Pama Davies has been chop-hopping over backpackers caught in the rip at south Bondi he was in his mid-teens. He’s 22 now, and the only thing that’s really changed is the consistency of his facial hair. It’s gone from a wispy offering that he described as an “unwise, wise man’s beard” to a thick conquistador-style mustachio and goatee combo. And he’s grown a bit, proportionately, one of those people who look like you’ve pressed “command +” a few times. It’s always baffled me that Pama hasn’t received more love from the surfing industry. A handsome kid from Bondi Beach, the most recognisable stretch of sand in the world, who happens to be a world-class freesurfer seems like a marketing dream, but for years Pama didn’t receive the support he deserved. That all changed a year or so ago, however, when Rusty—looking to reinvent themselves and tap into the legions of coastal kids who’ve got little in surfing to rally around—shoved a piece of paper in front of Pama and made him a (admittedly modest) professional surfer for the first time.
When I met up with Pama and his best mate/filmer Dane Singleton, I had the suspicion we were in for some driving. We were in a region where there’s too many options. A three hour stretch of coast that has probably a hundred surfable locations, ranging from fun to death on a stick, all that work on a different combination of tides, winds and swell. Not to mention that checking the surf with surfers who’re looking to get clips on film is an entirely different sport altogether. They’re not just looking for “fun” waves. They’re looking for angles, backdrops, waves that offer the surfer the opportunity to show an audience something that they might not have seen before. In short, it’s a total pain in the arse, and there’s a lot more misses than hits. This day is no exception. We drive two hours south, checking various spots as we go. We arrive at a beach offering groomed two-foot spitters that had I been solo, I would’ve been out there in a heartbeat. But no one wants to watch footage of exceptional surfers threading two footers because it’s boring, so we point the car back in the direction we came from. “Argh… surfing,” says Pama as he jumps back in the driver’s seat of his “soccer mum” car.
Pama’s lived in the same house in North Bondi since he was born, and got himself to the level of surfing that he’s at today by bloody-mindedness. By that I mean he surfed Bondi Beach—one of the world’s most crowded, sub-par beachbreaks—every day, year after year. Anyone who’s lived and struggled as a surfer in the Eastern Suburbs of Sydney will appreciate what an achievement this is. Pama’s mum and dad have recently relocated to Bali, and these days Pama splits his time between his family home, Bali, and his girl’s folks’ place in Tamarama when his parents take advantage of their house’s positioning and beautiful interior and rent it out, although he says he’ll “see how long that lasts,” with a chuckle.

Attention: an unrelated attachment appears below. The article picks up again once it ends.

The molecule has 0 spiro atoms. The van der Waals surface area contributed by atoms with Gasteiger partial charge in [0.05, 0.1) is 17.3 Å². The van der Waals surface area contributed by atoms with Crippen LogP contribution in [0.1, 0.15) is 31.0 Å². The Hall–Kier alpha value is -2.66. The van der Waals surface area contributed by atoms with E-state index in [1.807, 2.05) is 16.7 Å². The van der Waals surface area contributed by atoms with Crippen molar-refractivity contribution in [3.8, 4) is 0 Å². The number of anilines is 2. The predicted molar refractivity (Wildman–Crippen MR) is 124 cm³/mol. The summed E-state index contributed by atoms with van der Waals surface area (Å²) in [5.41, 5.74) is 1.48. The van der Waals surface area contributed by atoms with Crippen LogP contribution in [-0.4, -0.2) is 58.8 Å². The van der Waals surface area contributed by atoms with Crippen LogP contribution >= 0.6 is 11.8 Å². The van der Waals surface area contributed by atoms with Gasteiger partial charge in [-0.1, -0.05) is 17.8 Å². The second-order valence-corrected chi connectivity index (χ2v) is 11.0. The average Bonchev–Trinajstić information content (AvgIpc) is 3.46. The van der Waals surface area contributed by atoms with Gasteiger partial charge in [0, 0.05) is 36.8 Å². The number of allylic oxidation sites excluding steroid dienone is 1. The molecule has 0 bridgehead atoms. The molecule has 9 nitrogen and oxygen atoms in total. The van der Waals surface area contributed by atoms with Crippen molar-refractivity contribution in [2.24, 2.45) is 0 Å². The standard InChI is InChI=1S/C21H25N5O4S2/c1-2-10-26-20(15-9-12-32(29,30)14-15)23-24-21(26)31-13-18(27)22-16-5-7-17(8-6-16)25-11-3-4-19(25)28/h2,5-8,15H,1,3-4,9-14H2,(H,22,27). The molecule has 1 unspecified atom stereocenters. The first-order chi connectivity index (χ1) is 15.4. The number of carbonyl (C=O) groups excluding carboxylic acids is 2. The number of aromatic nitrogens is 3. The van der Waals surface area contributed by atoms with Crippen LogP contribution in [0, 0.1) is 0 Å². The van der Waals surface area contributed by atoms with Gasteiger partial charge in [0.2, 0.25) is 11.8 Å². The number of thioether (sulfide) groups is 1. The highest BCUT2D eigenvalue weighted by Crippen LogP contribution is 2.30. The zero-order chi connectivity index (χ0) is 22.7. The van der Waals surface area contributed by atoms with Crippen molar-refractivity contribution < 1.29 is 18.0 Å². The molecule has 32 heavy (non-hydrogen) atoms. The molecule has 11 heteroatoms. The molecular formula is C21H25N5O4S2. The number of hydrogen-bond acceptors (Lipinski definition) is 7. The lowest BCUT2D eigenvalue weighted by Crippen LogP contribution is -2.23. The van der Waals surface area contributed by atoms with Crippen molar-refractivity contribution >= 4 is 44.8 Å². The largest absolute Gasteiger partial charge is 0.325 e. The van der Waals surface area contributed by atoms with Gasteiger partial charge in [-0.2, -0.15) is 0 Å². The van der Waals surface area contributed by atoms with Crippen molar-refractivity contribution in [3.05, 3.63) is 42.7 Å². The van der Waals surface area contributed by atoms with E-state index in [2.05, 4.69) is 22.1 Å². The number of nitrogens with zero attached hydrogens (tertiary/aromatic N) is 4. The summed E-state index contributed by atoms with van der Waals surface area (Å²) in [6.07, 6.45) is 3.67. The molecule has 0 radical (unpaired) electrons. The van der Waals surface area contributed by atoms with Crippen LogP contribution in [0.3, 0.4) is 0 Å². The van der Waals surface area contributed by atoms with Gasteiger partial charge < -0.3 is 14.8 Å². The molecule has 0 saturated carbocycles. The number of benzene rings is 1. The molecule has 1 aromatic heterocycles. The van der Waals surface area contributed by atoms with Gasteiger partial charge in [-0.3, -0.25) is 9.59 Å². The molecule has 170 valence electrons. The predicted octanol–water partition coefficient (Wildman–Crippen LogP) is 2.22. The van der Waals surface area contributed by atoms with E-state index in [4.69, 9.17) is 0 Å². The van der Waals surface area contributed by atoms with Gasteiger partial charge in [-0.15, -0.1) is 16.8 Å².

Pama and Dane have been a double act for years. Between Dane’s south coast abode and Pama’s city roots, the boys have tapped into a fair bit of fun over the past half-decade. The boys are currently working on a new edit, thus the day’s endless driving, and have already clocked up a European stint in Portugal earlier in the year, with a little Paris thrown in for good measure, and multiple Indo trips. The two bicker constantly, a common trait amongst really good mates, and in the car I ask whether they ever have any huge bust-ups on the road. Pama laughs. “Dane’s the most stubborn person in the world,” he says, with the instant rebuttal of, “And Pama holds a grudge.” We all laugh. The ironic thing about surfers like Pama is that they get paid to perpetuate this care-free coastal lifestyle—just hanging out, surfing, chilling—but the reality is that they actually work super hard to get the footage and photos that justify their existence. It gets stressful.
We eventually end up back in town after checking six different spots, at a slightly wobbly-looking wave breaking on a rock shelf covered mostly in sand. There’s no one out though, and the sun’s made an appearance for the first time in days. It was a useful exercise because it’s the kind of conditions that showcases just how good these guys are. While you (I) struggle against the rip and getting conned into going waves that look good but end up on dry rock, Pama’s catching wave after wave, slicing casual turns off the top whilst waiting for the end section to form, and then racing and spinning over the dry end section.
On exiting the surf Dane tells me that Pama did a “finner to reverse that was pretty smooth” that they can use for the upcoming clip. Then, the boys get the call that a remote wave half an hour or so down the coast is on. It’s getting towards three in the afternoon, and it’s the shortest day of the year, leaving just enough time to get there, walk the track and fit in a surf before dark. “I’ll go,” says Pama, and we swiftly part ways, me heading north to Sydney, Pama and Dane south. Stuck in traffic in Nowra, I receive a captionless video from Dane. It’s a perfect looking three foot left spinning off a shallow rock shelf. With a mixture of jealousy and some jubilation that the boys finally found something, I press on past the car dealerships and industrial estates of what has to be the south coast’s most dismal town.